Should We Think of Robots As Living Creatures Not Things?
According to Madeline Gannon, Founder and Principal Researcher at ATONATON, we should treat robots like living things. Rather than fear them and their role in the impending 4th Industrial Revolution, we should teach them to live amongst us.
Whether you agree or disagree with her sentiment, she believes we are standing at a crossroads for the future of humanity and robots. Will we continue to fear them? Or should we welcome them into our lives?
In her talk at the TNW 2019 Conference, Madeline lays out her position on the future of robotics and the role robots should play in the future.
What is a robot exactly?
When you hear the term robot what do you think about? Does the word conjure up images of Sony's ASIMO? C3P0 or R2D2 from the Stars Wars Franchise? Or perhaps those eerie developments being made by Boston Dynamics?
Whilst it is true that these are all examples of robots, by definition, the vast majority of them today are faceless giants performing repetitive tasks on assembly lines.
Madeline argues that we should think of them as anything with a robotic mind and body. We are actually surrounded by them today.
Industrial robots, drones, self-driving cars, autonomous delivery units, cleaning robots in our homes and even 3D printers are all examples of robots in our everyday lives. They are everywhere and they will become ever more common in the not too distant future.
Madeline spends her days actually working with industrial robots. And she finds them absolutely fascinating. She believes that they can be made to feel more alive than just looked at as cold, lifeless, automation devices.
It is for this reason, Madeline argues, that people have some very real concerns and fears about robots. To many, they have come to be symbols of man's obsolescence in the future.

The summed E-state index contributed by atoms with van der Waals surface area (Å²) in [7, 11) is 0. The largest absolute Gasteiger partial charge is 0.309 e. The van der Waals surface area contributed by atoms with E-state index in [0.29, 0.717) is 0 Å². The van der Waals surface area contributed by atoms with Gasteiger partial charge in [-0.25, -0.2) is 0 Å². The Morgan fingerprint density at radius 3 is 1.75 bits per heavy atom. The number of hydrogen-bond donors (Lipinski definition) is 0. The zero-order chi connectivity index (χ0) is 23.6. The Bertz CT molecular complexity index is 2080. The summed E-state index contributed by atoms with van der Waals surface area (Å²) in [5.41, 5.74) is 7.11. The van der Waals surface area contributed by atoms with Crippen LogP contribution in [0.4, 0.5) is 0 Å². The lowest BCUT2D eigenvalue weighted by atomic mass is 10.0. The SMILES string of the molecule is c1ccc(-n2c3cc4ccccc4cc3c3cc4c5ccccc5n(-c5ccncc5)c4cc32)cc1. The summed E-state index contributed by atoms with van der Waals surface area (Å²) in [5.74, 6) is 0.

But, as Madeline points out, this might be a little shortsighted. The future is not yet written, humans have the power to ask better questions about our future relationship with robots.
The future is bright; the future is 'living' robots
Madeline has dedicated most of her working life to softening our view of robots. She is very passionate about her work and strives to find better ways for robots to interact and communicate with us.
She believes that rather than robots being used to directly replace human labor, we should look for ways to help them augment human labor instead.
Robots are actually pretty multi-functional things. You can have them, with some coding and different attachments, perform widely different tasks to those they were originally designed; within reason of course.
She hopes, through her work, to allow robots to leave the factory floor and join us in our daily working lives. They could have great practical use on live construction sites or even film studios, to name but a few.
To do this, Madeline took an existing industrial robot and attempted to give it eyes and a mind. She wanted to turn the robot into a 'living' thing.
The idea was to attempt to help the robot gain an understanding of the nuance of the real world. She also wanted to make the robot more interactive and curious about its surroundings and hopefully interact with people.
She spent days and months programming the robot, as well as give it 'eyes' so that it could, hopefully, interact with her and other people.
As time went by, and the robot began to learn about the world, she started to feel that it really was a living thing. She likened herself to that of a Victorian animal trainer of old.
Madeline was astounded to find that the robot was very eager to follow her around and attempt to interact with her.
This gave Madeline an idea. Could she recreate the experience for someone else? Maybe even a crowd.
Will we have robot 'zoos' in the future?